When I set off down there in a sundress, straw hat, and flip-flops armed with a pair of clippers to ‘tidy them up’, I found they’d colluded, and woven long, dark tunnels full of snares and nooses, and moving through the rows involved shuffling at a low crouch, the vines sealing the exit as I passed. I got caught up and fell over a dozen or so times, usually into crispy thistles. There were hundreds of heavy bunches of ripening grapes (good), loud with the whining hum of what I thought were bees but turned out to be wasps (bad). I never knew wasps made nests the size and shape of Ikea’s iconic paper lampshades, nor that some made nests in the ground and were primed to attack on sensing even the most tentative approaching feet.

Anyway after two stings, a Navy Seal style retreat crawl, the loss of hat and flipflop, several cuts and grazes, and hair so thick with burrs and things I had to chop out great clumps, I decided to let the grapes do their thing until it was harvest time. I’d only infiltrated two rows out of . . . I don’t know . . . maybe 10, each with an uncountable number of vines.

Once or twice after that I googled ‘can wasp stings kill you’, and the answers were sometimes ‘yes’ and sometimes ‘no’.

Now, I sense from the number of friends and neighbours asking whether I’ve picked the grapes and made my wine yet, that harvest time has arrived.  They’ve been asking for a while, and I keep thinking I’ll do it tomorrow before realising that I just can’t do it tomorrow because I don’t want to pick the grapes, and I don’t know how to  make the wine.

I’ve googled wine making too. It seems people in the googlesphere make an average of 5 litres, add a lot of this and that, run a lot of tests, and pass it in and out of sterilised demijohns. Wine making anoraks. Fernando mentioned that he made around 100 litres last year, and that if all the grapes were picked, on a good year, it should be possible to get around 130 litres. It’s tantamount to a challenge. However I can’t even think what sort of containers we could use, or how to sterilise them, or how – even where – to press the grapes, hence the passing days, the growing tension, the growing grapes.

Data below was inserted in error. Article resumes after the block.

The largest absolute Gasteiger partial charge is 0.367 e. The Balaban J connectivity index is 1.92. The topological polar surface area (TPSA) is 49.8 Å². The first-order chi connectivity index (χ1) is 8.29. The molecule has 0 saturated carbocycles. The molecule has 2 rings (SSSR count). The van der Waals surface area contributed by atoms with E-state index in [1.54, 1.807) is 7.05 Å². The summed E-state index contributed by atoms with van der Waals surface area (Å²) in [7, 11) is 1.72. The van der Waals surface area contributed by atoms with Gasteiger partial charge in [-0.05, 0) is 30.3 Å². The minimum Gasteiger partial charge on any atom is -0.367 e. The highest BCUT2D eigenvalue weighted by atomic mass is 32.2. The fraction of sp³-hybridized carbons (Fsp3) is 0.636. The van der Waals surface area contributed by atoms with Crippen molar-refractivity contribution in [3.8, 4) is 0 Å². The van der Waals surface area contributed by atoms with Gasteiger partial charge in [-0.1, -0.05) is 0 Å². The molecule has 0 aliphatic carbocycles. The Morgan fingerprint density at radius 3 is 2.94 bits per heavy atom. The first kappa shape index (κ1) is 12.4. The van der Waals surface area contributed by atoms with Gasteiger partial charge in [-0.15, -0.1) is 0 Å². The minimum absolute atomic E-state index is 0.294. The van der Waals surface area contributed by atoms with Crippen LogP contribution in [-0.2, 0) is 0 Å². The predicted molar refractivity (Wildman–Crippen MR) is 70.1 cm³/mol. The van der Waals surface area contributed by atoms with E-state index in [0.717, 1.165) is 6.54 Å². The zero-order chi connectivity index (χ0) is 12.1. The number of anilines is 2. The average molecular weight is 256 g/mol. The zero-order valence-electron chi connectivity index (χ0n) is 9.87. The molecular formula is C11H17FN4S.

Inevitably I’ll have to go back in there one day soon. The buzzing is loud, and it all looks really, really bad. Think I’ll get away to the coast for a week. (I did, you can read about that here in The Guardian online).

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GUARDIAN COSTA DE CADIZ

guardian cadiz

See the feature I wrote for The Guardian on Cádiz and the Costa de la Luz: where to stay, eat, drink and more: ‘With sunshine pouring down on golden sands, ancient buildings and the sparkling ocean, Spain’s far south-west lives up to its name, the coast of light’. The idea was to suggest good places to visit in order to take advantage of the late summer sun. It’s currently late October and the temperatures are still around 30 degrees. You can read the full article here.

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Seaside, Sea Salt, Sanlúcar

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Down below all the history, callejónes, bars, singing, and bodega action of Sanlúcar de Barrameda’s barrio alto, Spain ends in sea and sky. Straight roads meet at a point on the horizon in the salt flats beyond down-at-heel Bonanza. You can buy sea salt by the sack here.